Congressman Is Too Busy Being Your Pilot to Show Up in Washington

A rare trip to our nation’s capital. Photo: Bill Clark/CQ-Roll Call, Inc via Getty Images

Outside of House leadership, a small group of extremists, and a few political stars, members of Congress are a pretty anonymous group. And unlike in the Senate, where one lawmaker’s absence is often keenly felt, few notice when a single House member doesn’t show up for a vote. In other words, it’s a decent gig if you want to play hooky from your day job.

Hawaii congressman Kai Kahele is really taking advantage of this dynamic. In a thorough report, the investigative news site Honolulu Civil Beat found that Kahele, a first-term representative, has barely shown up in Washington in the past four months, a fact that seems to have mostly flown under the radar until now. Per the outlet, it appears Kahele has made the trip to D.C. only once during that time:

He skipped President Joe Biden’s State of the Union address, was the only member of the state’s federal delegation to miss out on meetings with city officials who were in D.C. to talk to the Federal Transit Administration about the future of Honolulu’s $10 billion rail project and was a no-show for a House Armed Services Committee hearing last week to discuss the Department of Defense’s $773 billion budget request for fiscal year 2023.

So far in 2022, Kahele has only cast five votes in person, all of them over the course of three days in January.

Kahele’s truancy has led to complaints from lobbyists (not generally the most sympathetic crew, but still) that his office has been unresponsive to their entreaties and that he hasn’t been involved enough in the committees he sits on.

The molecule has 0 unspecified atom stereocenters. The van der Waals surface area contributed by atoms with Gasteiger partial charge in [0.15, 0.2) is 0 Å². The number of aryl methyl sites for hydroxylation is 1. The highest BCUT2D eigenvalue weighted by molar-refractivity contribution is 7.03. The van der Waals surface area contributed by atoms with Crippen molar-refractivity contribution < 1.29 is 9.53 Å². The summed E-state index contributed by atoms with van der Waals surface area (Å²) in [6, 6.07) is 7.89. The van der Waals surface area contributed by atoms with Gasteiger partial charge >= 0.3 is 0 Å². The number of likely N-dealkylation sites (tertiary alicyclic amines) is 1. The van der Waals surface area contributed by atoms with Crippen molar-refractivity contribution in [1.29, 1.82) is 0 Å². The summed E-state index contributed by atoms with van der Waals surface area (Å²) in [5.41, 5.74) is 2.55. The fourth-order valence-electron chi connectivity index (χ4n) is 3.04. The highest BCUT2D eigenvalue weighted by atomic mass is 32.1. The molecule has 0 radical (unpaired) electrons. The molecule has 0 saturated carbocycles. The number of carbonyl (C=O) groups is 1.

An absence this extended is due in large part to proxy voting, a practice adopted by the House in May 2020 amid the first wave of the pandemic. Last week, in a letter naming a new proxy who would cast his votes for him, Kahele explained, “I continue to be unable to physically attend proceedings in the House Chamber due to the ongoing public health emergency.” Honolulu Civil Beat reports that Kahele is so fearful about contracting COVID that he has been … “traveling around Hawaii, including between islands, to meet with local officials and constituents and hold press events while courting a run for the governor’s office.” It didn’t take much digging to uncover the disconnect between Kahele’s words and his actions. The evidence is right there on his Instagram feed:

Virus fears are also not stopping Kahele from pursuing his side gig as a Hawaiian Airlines pilot (apparently, being a member of Congress really isn’t that full-time a position). This job earned Kahele $120,000 in 2020, per a financial-disclosure form. That’s on the ’gram too, naturally. (The “hang loose” gesture is a motif on his feed.)

In response to queries from Politico, which noted that outside incomes for members of Congress are capped by law at $29,000 a year, Kahele’s office said he flies “occasional flights to maintain his certification” and doesn’t actually make $120,000 a year. Since Kahele didn’t take office until 2021, his 2020 earnings wouldn’t get him in trouble in any case.

Still, this is all particularly rich because when Kahele was mounting a primary campaign against Tulsi Gabbard, who occupied his congressional seat before him, he said that “what Hawaii needs is a full-time representative in Congress who will show up and whose sole focus is fighting on behalf of the people of the 2nd Congressional District.”

It’s not ideal to make a fuss about members of Congress being fully engaged with the job, then fail to live up to your own promises. But can we blame a guy for wanting to hang out in Maui instead of Washington?

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Congressman Is Too Busy Being Your Pilot to Show Up in D.C.